The following is the opinion and analysis of the writer:
The Supreme Court just overturned Roe v. Wade, removing federal protections for the right to have an abortion — and opening the door to restricting more of our rights.
To make matters worse, our current Arizona attorney general has indicated he will seek to enforce the currently-enjoined territorial law (enacted even before Arizona became a state in 1912) that makes it a crime for anyone to provide an abortion.
When I’m speaking to the voters of Legislative District 18 at their doors, I hear a common refrain: Shock, that the Supreme Court could reverse a policy that women have counted on for half a century. Anger, that six unelected justices could so suddenly take away the rights of half the population to control their own bodies. Fear, that other fundamental rights will fall next.
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Now we know that it’s up to each state whether we have the right to access the full suite of health care options during pregnancy, including abortion. And given the laws Arizona has recently passed with its thin Republican majority, our concerns are valid.
I share the voters’ concerns, for I was recently pregnant. I had my second child almost four months ago, and watched with concern–bordering on panic–as our state Legislature passed laws during my pregnancy impacting the health care I could receive.
Due to pandemic precautions, a shortage of health care workers from burnout, or simply the provider’s policy — or all three — I was not able to schedule my first appointment until I was 12 weeks pregnant. Remember, the “weeks” begin counting from the last menstruation, so a person can be considered a few weeks pregnant immediately after conception.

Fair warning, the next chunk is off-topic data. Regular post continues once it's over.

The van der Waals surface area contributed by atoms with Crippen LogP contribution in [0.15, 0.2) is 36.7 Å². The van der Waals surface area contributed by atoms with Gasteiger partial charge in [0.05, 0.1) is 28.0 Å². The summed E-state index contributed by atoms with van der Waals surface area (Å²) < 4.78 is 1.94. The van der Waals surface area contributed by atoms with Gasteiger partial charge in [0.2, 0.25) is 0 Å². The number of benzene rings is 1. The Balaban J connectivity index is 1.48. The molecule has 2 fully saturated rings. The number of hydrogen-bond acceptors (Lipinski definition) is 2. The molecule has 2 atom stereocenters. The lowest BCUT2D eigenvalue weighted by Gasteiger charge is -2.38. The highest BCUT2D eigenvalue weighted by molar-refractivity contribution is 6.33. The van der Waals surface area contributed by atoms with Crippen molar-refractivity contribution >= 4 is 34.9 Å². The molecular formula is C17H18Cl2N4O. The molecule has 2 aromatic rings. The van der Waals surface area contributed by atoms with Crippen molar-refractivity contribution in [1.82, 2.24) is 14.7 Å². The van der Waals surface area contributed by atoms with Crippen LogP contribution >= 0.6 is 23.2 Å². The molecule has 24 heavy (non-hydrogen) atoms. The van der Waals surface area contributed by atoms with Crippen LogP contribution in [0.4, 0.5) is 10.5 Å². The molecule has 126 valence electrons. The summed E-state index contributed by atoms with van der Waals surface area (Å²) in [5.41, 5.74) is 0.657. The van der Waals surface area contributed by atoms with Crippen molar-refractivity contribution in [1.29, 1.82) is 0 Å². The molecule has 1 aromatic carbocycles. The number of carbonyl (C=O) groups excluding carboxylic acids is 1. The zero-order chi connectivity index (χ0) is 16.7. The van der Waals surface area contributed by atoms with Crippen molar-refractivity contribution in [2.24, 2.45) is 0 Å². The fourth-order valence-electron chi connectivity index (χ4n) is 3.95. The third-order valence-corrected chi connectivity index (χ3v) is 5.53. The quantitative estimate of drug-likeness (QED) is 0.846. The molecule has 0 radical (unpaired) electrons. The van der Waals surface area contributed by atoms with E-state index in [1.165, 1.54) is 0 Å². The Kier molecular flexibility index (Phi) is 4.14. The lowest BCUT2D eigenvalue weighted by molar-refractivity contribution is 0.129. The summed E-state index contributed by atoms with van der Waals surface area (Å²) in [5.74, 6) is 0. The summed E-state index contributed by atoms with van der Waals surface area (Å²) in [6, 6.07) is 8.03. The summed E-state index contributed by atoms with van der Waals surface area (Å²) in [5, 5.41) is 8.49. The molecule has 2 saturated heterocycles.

Although I had been trying for pregnancy and testing regularly, my first appointment at 12 weeks was not much more than a confirmation that yes, indeed, I was pregnant. It would not be for a few more weeks that I would be able to have the additional tests that could confirm that the pregnancy was proceeding without complications for my health and the health of the fetus.
Earlier last year, the Legislature passed a law criminalizing the provision of abortion for reasons of genetic abnormalities, and I was waiting for my own test results during the time this law would go into effect. Thankfully, this law was quickly put on hold while lawsuits were pending.
But just last week the U.S. Supreme Court allowed that law to go into effect while the 9th Circuit Court of Appeals continues to consider its legality.
I’m so grateful to Mayor Romero and the Tucson City Council, who recently announced a directive that Tucson police will not make arrests over these new laws. And I’m thankful that the Democratic nominee for state attorney general, Kris Mayes, has promised she will not prosecute people for seeking or providing abortions.
However, there continues to be uncertainty in Arizona over what the state of the law is at this exact moment, and what additional restrictions on our individual freedoms will follow.
But here’s another thing I hear at voters’ doors: Resolve that women will rise up as a result of this decision and ensure that we protect our rights once again.
Now that the Supreme Court has removed federal protections to access an abortion and to control our own bodies, it is more important than ever to elect people at the state and local levels who will fight for our rights.
We need to elect representatives who can speak from experience and who will not be swayed by dreams of bipartisan action.
That’s why I’m proud to be the only LD18 Senate candidate endorsed by Planned Parenthood Advocates of Arizona and Arizona List as a champion for protecting reproductive rights. I will do my utmost to be faithful to that trust if elected, for the sake of all who are capable of pregnancy.
Priya Sundareshan is a candidate for Arizona Senate in Legislative District 18, and her two boys are healthy (after complications during delivery).